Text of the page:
Ricky: Thank you yeah, it feels great and I think you hit the nail on the head. It’s great, and a testimony to cot that he’s been so open and is coming along for the whole ride. Scot Gorham was such an integral part of that Thin Lizzy sound and to have that in Black Star Riders is invaluable to us and we’re so honored to have that. But Damon and I were just a very small part of the history of that great band, and we were both born and bred Lizzy fans when we were kids, but what a great situation to be in, to be in this band that has Scott Gorham and that legacy and that influence but yet the page is blank and we can do anything and go anywhere with it. There’s pressure but it’s obviously different pressure when I’m fronting Thin Lizzy, then I’m very conscious of delivering the songs to the best of my ability in the way we all know them and love them. And they are Phil’s songs, I’m still singing them with all of my heart and soul, but they are Phil’s songs at the end of the day. This is different, this is something that I’ve helped to create and something that I feel very much a part of and, you know, that changes things quite a bit.

 

 

Mark: You’re a great live band and I’ve only managed to catch you a few times, most recently on the 2015 Monsters of Rock Cruise, who’d have though that a few years ago, get a bunch of great Rock bands and put them on a boat to the Bahamas!

Ricky: That was great for a Cruise wasn’t it, a real good laugh! What a great concept! It’s funny I’m actually off next week to do one with Thin Lizzy.

Mark: I was saying to Damon earlier that must be so cool, you look one side there’s Scott Gorham, then you turn the other way and it’s Tom Hamilton (of Aerosmith)!

Ricky: Yeah, that is pretty cool and you’ve got Scott Travis behind you! It’s definitely freaky, we did some festivals over the Summer it was a lot of fun, and like you say Jesus, my 14 year-old self back in the day would have wet his pants at the thought of it, you know!

Mark: Looking at the songs on the album, and I still can’t pick a favourite, it’s one of those wonderful albums where it changes with each listen, what’s resonating with you at the moment on the lead in to the UK tour?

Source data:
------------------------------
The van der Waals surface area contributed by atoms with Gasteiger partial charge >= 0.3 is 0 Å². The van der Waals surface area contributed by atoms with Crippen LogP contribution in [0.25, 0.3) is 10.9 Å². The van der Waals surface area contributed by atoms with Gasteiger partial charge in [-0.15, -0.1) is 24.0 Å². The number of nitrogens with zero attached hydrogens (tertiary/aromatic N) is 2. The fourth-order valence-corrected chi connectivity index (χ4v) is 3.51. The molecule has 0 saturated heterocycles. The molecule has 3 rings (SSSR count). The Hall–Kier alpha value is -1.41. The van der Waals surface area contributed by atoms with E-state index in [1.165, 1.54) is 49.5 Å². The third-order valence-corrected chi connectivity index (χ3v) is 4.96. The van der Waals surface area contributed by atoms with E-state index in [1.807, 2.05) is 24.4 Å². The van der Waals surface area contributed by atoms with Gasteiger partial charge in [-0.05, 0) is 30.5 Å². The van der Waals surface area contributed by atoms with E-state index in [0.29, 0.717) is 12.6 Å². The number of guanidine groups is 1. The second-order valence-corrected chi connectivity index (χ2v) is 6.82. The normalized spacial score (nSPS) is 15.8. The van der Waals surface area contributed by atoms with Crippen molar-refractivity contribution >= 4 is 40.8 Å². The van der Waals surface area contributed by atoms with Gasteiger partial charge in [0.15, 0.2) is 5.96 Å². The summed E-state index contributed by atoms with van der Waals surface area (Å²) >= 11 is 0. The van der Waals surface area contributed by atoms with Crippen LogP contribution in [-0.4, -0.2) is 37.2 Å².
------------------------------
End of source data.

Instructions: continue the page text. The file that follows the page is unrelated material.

Ricky: Thank you. You know I think like you it changes a lot at the minute, but ‘Testify or say Goodbye’ for me, being such a Northern Soul and Motown fan to write a song with that feel and emotion, and just that back-beat with Jimmy and Robbie hitting that groove, and having that real Holland-Dozier-Holland vibe. Then to add those guitars into the mix, and the way that came out was very satisfying. I’m a big fan of… I think ‘Who Rides the Tiger’ is a full on ‘face-melter’ which I love, that’s one I’m really looking forward to playing live. And then ‘Ticket to Rise’ because the girls just make that so special for me, I guess it’s us trying to get that Stones-vibe , you know, and I think it worked really, really well and really took that song to another level. Again the grove and the Gospel- thing going on in the chorus is great.

Mark: It is, and to me that’s what Rock and Roll is all about that lack of boundaries, I mean in the 60’s we all thought that music was going to change the world, in the 70’s it seemed possible, in the 80’s it was maybe a long shot, but especially since the latter part of the 90’s it seems to have lost its power?

Ricky: Well I think that people keep trying, but its technology that takes the soul out of music. And it’s the soul that makes music so amazing. We certainly try to put that back in as much as we can. I think once you take the soul out of it the heart goes out of it and that’s when you get the bland sounding records with the same production techniques. The Pro-tools using you rather than you using the Pro-tools. I mean listen, we stand in a room, we play live, that’s how we put the basic tracks down. Yes we use Pro-tools but we only use it in editing like when before you’d cut the tape, there’s no lets do the guitar and use the Pro-tools to play one chord and use the computer to put it all through the song. There’s none of that you know, everything that’s played is played and there’s no ‘flying in’ – no we got the first chorus let’s fly it in for the second chorus. Because you might pay it different the second chorus, you might play it angrier, you might hit the strings a little differently, and to me that’s great, to me that’s what’s exciting about a record. It’s not just done by numbers, and sterile and soulless.

Mark: I don’t think anyone could have summed that up better.

Ricky: That’s why all those songs from back in the day to me still stand up and still sound amazing, and then you can put something on where technology was obviously the driving force, and you put them on and they’re lame.

Mark: You’ve got a massive tour of the UK starting in March, are you looking at expanding that outside the UK later in the year?

Ricky: Absolutely, we’re working on going everywhere and anywhere with this album and we’re starting to put it all together now. We want to try and take this to as many places as we can.
Mark: Hopefully the offers will come and we’ll get you down here?

Ricky: Oh, we’d love to, we’d absolutely love to.